Ngurai-illum Wurrung words
There were a number of categories of words that the squatter Edward Curr1 sought out when compiling his lists of Aboriginal words in the 1880s. Body parts were things that all languages would assign words for. Starting at the top, the Ngurai-illum Wurrung word for head, according to Curr, was kowong, then followed other parts of the head – eye (merin), nose (kaag) and ear (wirn).
We are already familiar with the word for mouth, woorro, which most linguists suggest is the basis for the name of the former gold town of Whroo. It is a reference to the Aboriginal waterhole on Spring Hill, near the present-day cemetery, being a place where you would get down on your hands and knees and use your mouth (woorro) to sip from the spring.
Some of the other words for body parts seem to have a connection to words we already know, but this is mere speculation. For instance, the Ngurai-illum word for hand is mirnong, which looks like an alternative spelling of myrnong/murrnong, the indigenous name for the yam daisy, a staple food of the local people until grazing animals destroyed their crops. However, Curr claimed that the Ngurai-illum used the words mo-i-yool or barum for yams from the yam daisy plant. The word for fat is marmbool, which has some similarity to the district of Moormbool to the south of Rushworth, around Graytown. This is one of the district names that appears to be an Aboriginal word, but where the original meaning has proved elusive to find.
People and relationships
As has already been discussed, relationships between Aboriginal people form a complex web that is not often well understood by non-indigenous Australians. It therefore stands to reason that there are many Ngurai-illum Wurrung words that relate to people and their relationships. As a group, the Aboriginal people were referred to as koliinboolok (those from outside the area – bukkeen); a man was koliin while a woman was baadjur. These terms were also used for “husband” and “wife” respectively. Boys were kolinoro and girls were booboonark.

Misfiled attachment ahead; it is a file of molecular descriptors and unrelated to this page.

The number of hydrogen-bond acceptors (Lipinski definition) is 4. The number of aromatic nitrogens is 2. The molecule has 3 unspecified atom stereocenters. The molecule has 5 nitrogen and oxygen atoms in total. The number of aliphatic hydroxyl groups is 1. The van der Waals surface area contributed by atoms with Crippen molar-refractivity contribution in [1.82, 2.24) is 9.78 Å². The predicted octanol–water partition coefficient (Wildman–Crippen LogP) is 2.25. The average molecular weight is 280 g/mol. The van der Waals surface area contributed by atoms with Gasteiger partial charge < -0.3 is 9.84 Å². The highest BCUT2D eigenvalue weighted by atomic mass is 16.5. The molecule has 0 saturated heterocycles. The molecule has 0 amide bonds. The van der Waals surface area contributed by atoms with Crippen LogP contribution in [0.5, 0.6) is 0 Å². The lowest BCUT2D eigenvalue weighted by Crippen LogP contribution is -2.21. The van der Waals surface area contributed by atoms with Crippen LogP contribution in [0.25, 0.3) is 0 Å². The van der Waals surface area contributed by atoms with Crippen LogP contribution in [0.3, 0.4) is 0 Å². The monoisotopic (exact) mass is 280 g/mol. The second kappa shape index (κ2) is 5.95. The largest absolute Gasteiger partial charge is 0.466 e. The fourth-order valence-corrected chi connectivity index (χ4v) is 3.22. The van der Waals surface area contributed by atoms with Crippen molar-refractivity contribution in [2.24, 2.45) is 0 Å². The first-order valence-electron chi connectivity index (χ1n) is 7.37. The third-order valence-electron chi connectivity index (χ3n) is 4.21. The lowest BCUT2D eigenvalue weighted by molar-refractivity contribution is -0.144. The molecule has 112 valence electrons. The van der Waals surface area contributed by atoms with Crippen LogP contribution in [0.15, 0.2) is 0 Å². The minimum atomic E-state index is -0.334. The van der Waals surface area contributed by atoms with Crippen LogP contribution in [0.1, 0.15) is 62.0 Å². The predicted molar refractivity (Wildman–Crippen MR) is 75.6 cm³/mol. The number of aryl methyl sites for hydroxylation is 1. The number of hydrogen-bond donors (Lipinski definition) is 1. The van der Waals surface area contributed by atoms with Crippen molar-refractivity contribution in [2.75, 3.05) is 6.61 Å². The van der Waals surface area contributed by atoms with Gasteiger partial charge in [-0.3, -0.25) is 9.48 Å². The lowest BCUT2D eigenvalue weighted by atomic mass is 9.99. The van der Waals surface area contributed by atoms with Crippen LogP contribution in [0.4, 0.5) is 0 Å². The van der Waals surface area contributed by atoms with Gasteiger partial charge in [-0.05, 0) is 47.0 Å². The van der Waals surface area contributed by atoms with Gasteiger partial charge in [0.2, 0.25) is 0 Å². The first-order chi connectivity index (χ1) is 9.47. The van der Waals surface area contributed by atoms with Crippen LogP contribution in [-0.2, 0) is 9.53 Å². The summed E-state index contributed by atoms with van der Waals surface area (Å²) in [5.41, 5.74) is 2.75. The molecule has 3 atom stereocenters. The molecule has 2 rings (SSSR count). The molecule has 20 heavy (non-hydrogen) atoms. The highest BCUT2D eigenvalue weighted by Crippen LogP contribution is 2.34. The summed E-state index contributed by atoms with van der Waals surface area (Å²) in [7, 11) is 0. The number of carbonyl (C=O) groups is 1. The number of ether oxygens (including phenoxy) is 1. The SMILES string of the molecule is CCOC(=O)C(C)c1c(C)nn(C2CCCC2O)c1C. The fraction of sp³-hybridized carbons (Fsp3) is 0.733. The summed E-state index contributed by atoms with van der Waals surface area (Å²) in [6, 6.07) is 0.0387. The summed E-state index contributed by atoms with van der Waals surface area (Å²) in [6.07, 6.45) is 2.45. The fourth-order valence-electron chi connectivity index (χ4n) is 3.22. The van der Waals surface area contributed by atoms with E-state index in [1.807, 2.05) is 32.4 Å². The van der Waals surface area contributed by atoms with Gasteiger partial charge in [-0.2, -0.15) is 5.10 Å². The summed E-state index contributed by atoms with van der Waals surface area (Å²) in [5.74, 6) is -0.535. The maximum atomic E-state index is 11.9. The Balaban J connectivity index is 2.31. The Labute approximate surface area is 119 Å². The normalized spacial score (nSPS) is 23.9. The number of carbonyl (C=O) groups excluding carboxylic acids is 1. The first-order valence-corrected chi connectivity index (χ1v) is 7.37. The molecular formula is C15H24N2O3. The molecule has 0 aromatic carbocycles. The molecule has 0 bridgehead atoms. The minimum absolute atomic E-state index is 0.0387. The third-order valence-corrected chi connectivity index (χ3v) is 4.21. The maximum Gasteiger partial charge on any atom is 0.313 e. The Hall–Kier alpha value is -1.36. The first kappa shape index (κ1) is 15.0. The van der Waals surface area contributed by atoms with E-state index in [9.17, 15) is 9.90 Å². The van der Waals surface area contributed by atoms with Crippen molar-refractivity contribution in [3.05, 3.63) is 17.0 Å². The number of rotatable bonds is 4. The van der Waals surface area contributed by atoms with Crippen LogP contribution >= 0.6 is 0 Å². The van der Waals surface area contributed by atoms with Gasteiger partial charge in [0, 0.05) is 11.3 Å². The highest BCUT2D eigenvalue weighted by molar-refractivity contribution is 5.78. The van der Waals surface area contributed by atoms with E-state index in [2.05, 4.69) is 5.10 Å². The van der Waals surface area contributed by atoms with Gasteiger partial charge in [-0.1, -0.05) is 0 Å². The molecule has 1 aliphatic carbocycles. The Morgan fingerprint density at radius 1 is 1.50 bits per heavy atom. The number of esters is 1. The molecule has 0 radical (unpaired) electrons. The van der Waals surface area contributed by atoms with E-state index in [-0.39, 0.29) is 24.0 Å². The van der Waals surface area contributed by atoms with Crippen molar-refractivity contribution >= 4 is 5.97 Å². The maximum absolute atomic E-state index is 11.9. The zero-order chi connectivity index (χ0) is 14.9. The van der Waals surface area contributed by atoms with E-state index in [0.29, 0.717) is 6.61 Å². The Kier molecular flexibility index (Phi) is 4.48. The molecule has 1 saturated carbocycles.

Within the family, a father was manmoornong, while the mother was bawain; sisters were paanbin and brothers burnumbi. Today, there is a lot of emphasis placed on the terms Aunty and Uncle, but Curr did not have these terms as part of his standard list. Perhaps he did not understand the importance of those links, which were biological, but also related to moieties and totems.
An old man was a thaingola, while an old woman was wirkoork. Young men, perhaps those who had reached the age where they were going through the initiation rituals and knowledge transfer, were called yen-yen-boolok. A baby was a pobop.
Connection to country
Aboriginal connection to country is an essential part of their culture. In his Autobiography2, Archie Roach tries to explain that connection - “In the bush, a thousand years ago, every sensation was part of a whole; part of an ecosystem. Every sound and smell was useful, a part of a story of rising and falling, life and death. We blackfellas were a part of that story, but just a part. A thousand years ago, everything was part of everything (else); everything was connected. You were in nature, and everything in nature was part of you.”
Obviously, a large part of language would have been developed to put names to things that were part of the ecosystem that Archie talks about. The cosmos – sun (ngammai), moon (mirnan) and stars (toort) – were of great significance. Light/day (karemin) and Dark/night (boroin or moolook-moolook); heat (narawing or ngammai) and cold (motoon); wind (gorin) and rain (yeul) were all experienced regularly and named.
Around each camp (or yellam) terms like wiin (fire), boort (smoke), biik or pik (ground), barrn or wolloon (water), kaalk (wood) and moegin or batto-batto (stone) would have been in constant use.
It is important to point out that Curr produced this list of words from the Ngurai-illum Wurrung language thirty odd years after he had last heard it spoken. Unless he had recorded the words and their meanings at the time, as best he could, there is a good chance of inaccuracies. However, it does give us some insights into language that may otherwise not been possible to obtain.
References: 1. Curr, Edward M, The Australian Race, Volume 3 pp 523-9; 2. Roach, Archie, Tell Me Why